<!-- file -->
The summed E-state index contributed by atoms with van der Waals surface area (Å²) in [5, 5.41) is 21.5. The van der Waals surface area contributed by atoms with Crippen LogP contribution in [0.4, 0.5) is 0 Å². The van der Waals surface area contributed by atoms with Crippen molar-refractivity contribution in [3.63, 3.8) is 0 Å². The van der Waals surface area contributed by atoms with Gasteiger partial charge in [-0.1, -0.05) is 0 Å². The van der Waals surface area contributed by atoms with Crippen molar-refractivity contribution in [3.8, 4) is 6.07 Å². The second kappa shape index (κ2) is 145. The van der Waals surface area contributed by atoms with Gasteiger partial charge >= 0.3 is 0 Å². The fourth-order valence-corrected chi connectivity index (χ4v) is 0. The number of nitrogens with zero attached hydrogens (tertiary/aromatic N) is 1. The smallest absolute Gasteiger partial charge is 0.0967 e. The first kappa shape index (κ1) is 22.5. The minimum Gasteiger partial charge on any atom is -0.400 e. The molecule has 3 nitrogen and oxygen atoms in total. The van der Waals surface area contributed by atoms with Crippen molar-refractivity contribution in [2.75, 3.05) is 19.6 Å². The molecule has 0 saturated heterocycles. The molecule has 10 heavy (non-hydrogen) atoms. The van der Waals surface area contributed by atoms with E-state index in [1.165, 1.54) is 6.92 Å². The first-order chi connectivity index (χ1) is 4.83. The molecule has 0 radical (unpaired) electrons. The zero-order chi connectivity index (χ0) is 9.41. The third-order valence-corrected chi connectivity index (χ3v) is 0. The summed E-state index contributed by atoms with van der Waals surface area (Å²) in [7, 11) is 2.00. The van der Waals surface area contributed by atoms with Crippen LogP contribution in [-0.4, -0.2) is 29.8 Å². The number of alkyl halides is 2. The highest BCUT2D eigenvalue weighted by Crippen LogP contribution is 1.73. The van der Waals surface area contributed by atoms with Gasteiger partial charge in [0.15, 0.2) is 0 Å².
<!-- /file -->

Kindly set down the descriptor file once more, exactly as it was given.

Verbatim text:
The summed E-state index contributed by atoms with van der Waals surface area (Å²) in [5, 5.41) is 21.5. The van der Waals surface area contributed by atoms with Crippen LogP contribution in [0.4, 0.5) is 0 Å². The van der Waals surface area contributed by atoms with Crippen molar-refractivity contribution in [3.63, 3.8) is 0 Å². The van der Waals surface area contributed by atoms with Gasteiger partial charge in [-0.1, -0.05) is 0 Å². The van der Waals surface area contributed by atoms with Crippen molar-refractivity contribution in [3.8, 4) is 6.07 Å². The second kappa shape index (κ2) is 145. The van der Waals surface area contributed by atoms with Gasteiger partial charge >= 0.3 is 0 Å². The fourth-order valence-corrected chi connectivity index (χ4v) is 0. The number of nitrogens with zero attached hydrogens (tertiary/aromatic N) is 1. The smallest absolute Gasteiger partial charge is 0.0967 e. The first kappa shape index (κ1) is 22.5. The minimum Gasteiger partial charge on any atom is -0.400 e. The molecule has 3 nitrogen and oxygen atoms in total. The van der Waals surface area contributed by atoms with Crippen molar-refractivity contribution in [2.75, 3.05) is 19.6 Å². The molecule has 0 saturated heterocycles. The molecule has 10 heavy (non-hydrogen) atoms. The van der Waals surface area contributed by atoms with E-state index in [1.165, 1.54) is 6.92 Å². The first-order chi connectivity index (χ1) is 4.83. The molecule has 0 radical (unpaired) electrons. The zero-order chi connectivity index (χ0) is 9.41. The third-order valence-corrected chi connectivity index (χ3v) is 0. The summed E-state index contributed by atoms with van der Waals surface area (Å²) in [7, 11) is 2.00. The van der Waals surface area contributed by atoms with Crippen LogP contribution in [-0.4, -0.2) is 29.8 Å². The number of alkyl halides is 2. The highest BCUT2D eigenvalue weighted by Crippen LogP contribution is 1.73. The van der Waals surface area contributed by atoms with Gasteiger partial charge in [0.15, 0.2) is 0 Å².